2015 Design Competition Winner: 3rd Place
Artist: Jason Nale
Client: Hardcore Construction
The judges were impressed with Jason Nale’s “Hardcore Construction” design and its creative use of type and minimal color. The illustration is very well done and meets the requirements of the client, while integrating well into the rest of the design. Jason wins his choice of any LHF font.
Chuck: There are really only 3 basic colors in this design: red, black, white and yellow. Can you explain how you manipulated the various shades to create dimension and separate the copy?
Jason: Just by using high contrast where needed and by using a series of outlines incorporating varying colors and shades. I tend to use this technique for all my designs. I’m a big fan of interlocking outlines to make things pop. I actually think that this is a characteristic of my work that makes it unique.
Chuck: The illustration is amazing. For those not in the business, can you tell us what it is exactly? I see a concrete saw blade, but what is that in front of it?
Jason:It is a special piece of equipment used to drill through concrete. I had never seen one before but apparently in that industry it is a common tool. I had to use picture references to create the illustration.
Chuck: Was it difficult to pull off this illustration? How long did it take?
Jason: It had its hard spots but for the most part it was relatively simple. All together it might have taken maybe 8 or so hours. I really enjoy doing technical illustrations so it didn’t seem like it took that long.
Jason: I wish I had more of an exact answer for this question but truthfully, I usually go through my fonts and pick a few that I think will work out and from those choices I narrow them down until I really like one and think that it could work. It’s more of an instinctive feeling I guess. There are times when the font I choose for a design doesn’t work out as well as I had thought at first. Sometimes after I’ve incorporated the background images into the design, the font I chose to begin with no longer fits the design. In this case I thought Old Iron lent itself to a “hardcore”, fancy but not too fancy, classic style that worked out perfectly for this design. I guess part of the reason I used it was that I had just gotten it and really wanted to use it. It’s a great font with so many alternative letters that the combinations are practically endless.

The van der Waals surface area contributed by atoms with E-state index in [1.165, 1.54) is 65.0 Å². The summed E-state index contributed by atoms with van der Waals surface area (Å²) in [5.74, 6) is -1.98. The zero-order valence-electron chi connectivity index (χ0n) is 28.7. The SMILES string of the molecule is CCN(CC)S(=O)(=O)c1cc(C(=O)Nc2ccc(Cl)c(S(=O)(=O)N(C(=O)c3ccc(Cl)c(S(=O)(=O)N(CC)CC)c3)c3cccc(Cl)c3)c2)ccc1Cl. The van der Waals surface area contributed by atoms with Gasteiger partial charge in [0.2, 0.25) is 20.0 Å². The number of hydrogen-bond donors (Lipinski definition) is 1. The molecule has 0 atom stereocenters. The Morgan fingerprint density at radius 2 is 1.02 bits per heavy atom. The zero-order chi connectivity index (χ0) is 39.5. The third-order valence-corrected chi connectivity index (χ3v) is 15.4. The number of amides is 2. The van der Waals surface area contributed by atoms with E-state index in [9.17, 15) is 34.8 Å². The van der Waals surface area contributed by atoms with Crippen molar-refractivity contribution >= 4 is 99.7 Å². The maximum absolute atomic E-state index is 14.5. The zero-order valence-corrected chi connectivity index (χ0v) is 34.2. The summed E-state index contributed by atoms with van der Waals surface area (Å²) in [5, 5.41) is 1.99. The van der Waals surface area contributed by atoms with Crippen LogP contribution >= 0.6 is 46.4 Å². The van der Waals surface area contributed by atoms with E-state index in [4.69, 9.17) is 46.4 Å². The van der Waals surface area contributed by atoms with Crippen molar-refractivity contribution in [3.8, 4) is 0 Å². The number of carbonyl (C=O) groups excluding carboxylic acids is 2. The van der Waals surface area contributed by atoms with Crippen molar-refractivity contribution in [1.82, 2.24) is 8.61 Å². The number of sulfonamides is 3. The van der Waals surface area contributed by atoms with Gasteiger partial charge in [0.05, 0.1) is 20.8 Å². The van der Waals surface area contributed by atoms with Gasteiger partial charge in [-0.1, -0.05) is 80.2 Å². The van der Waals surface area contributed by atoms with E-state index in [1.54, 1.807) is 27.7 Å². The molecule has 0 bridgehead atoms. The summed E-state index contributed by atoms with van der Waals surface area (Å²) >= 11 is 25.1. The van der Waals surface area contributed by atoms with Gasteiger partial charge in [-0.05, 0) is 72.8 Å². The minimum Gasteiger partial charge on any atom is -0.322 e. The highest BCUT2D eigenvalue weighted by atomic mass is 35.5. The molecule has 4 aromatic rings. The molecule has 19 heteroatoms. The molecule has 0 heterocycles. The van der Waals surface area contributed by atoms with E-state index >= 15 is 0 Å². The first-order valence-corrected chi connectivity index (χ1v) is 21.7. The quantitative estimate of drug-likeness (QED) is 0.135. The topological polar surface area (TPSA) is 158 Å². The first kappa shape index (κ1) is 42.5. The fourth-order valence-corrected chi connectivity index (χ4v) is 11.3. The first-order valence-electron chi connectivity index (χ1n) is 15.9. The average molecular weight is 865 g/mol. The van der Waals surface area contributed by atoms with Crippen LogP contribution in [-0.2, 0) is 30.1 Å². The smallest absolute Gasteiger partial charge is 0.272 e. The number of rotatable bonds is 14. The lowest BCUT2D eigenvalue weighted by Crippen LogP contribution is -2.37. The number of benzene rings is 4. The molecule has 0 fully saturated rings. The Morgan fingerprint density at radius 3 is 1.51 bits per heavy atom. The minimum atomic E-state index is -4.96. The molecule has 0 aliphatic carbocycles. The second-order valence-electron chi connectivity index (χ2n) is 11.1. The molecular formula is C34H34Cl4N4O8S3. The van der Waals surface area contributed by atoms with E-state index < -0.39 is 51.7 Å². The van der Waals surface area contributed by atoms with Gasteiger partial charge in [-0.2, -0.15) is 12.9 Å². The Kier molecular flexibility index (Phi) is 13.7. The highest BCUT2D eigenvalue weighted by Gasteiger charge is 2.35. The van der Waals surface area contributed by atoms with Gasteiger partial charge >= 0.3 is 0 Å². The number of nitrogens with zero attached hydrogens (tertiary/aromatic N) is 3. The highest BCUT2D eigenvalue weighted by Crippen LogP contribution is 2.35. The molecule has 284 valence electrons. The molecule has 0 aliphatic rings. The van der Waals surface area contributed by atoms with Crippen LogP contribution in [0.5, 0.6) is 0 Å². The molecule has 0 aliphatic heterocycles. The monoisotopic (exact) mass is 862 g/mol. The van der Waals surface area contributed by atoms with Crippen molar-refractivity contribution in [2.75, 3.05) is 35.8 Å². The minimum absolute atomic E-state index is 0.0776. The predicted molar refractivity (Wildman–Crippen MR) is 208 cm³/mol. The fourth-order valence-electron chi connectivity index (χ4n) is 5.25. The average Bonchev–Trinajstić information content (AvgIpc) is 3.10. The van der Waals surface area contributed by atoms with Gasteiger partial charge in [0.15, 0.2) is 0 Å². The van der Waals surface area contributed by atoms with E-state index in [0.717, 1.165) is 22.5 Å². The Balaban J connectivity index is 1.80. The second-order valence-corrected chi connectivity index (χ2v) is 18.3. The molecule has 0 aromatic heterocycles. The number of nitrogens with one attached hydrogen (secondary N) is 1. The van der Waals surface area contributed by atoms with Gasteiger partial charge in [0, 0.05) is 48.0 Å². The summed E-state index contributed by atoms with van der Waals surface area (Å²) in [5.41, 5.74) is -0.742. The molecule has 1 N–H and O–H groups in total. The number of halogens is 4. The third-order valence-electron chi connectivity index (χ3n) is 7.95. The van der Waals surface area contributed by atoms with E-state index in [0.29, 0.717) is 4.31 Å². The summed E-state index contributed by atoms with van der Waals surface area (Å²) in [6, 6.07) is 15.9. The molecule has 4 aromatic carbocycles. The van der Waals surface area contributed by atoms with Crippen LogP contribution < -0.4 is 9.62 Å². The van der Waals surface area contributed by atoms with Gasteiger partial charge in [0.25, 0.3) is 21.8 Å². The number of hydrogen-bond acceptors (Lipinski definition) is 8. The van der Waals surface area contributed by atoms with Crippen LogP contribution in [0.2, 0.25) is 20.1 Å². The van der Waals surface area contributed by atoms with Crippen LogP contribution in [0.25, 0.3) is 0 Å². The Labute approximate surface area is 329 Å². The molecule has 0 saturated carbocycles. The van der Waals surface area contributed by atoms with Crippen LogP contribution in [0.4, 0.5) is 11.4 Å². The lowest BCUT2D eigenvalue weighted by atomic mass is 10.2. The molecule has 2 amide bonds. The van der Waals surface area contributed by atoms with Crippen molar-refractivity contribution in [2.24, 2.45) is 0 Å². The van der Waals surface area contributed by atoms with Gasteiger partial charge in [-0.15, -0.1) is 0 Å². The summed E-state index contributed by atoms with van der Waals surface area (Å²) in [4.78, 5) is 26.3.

Chuck: The scrollwork looks familiar too. Is that from Mike Jackson? Did you add any yourself or modify any?
Jason: I love Mike Jackson’s scrollwork. I love using them as a basic form and than modifying them to work in my designs. I’m always cutting them apart and using pieces, combining them and changing them to fit my needs.
Chuck: How much input did the client have in this design?
Jason: In this case the client let me pretty much run with whatever I thought would look good. He did want the piece of equipment in the design somewhere.
Chuck: What programs were used to create this design?
Jason: This and all my designs are created in Adobe Illustrator CS3 with a mouse and only on one layer. I feel comfortable doing them that way. If you open any of the designs I have done, there is a “layer 1” and a “parts” layer. All the work is done in the layer 1. The parts layer contains everything that is not used, original elements that were modified, fonts that were used and not used, copies of the final design, progress designs, etc. I like to have access to everything I used to make the design, just in case I need to make a change or maybe even use some of those unused items for other designs. Another odd thing about my design process is that there is not one stroke in any of my work. I use offset paths for all the outlines, and I really like to use outlines.
Chuck: How long have you been designing?
Jason: I’ve been an artist my entire life but have been designing in the sign and graphics industry for about 12 years.
See more of Jason Nale’s work at: originaledesigns.com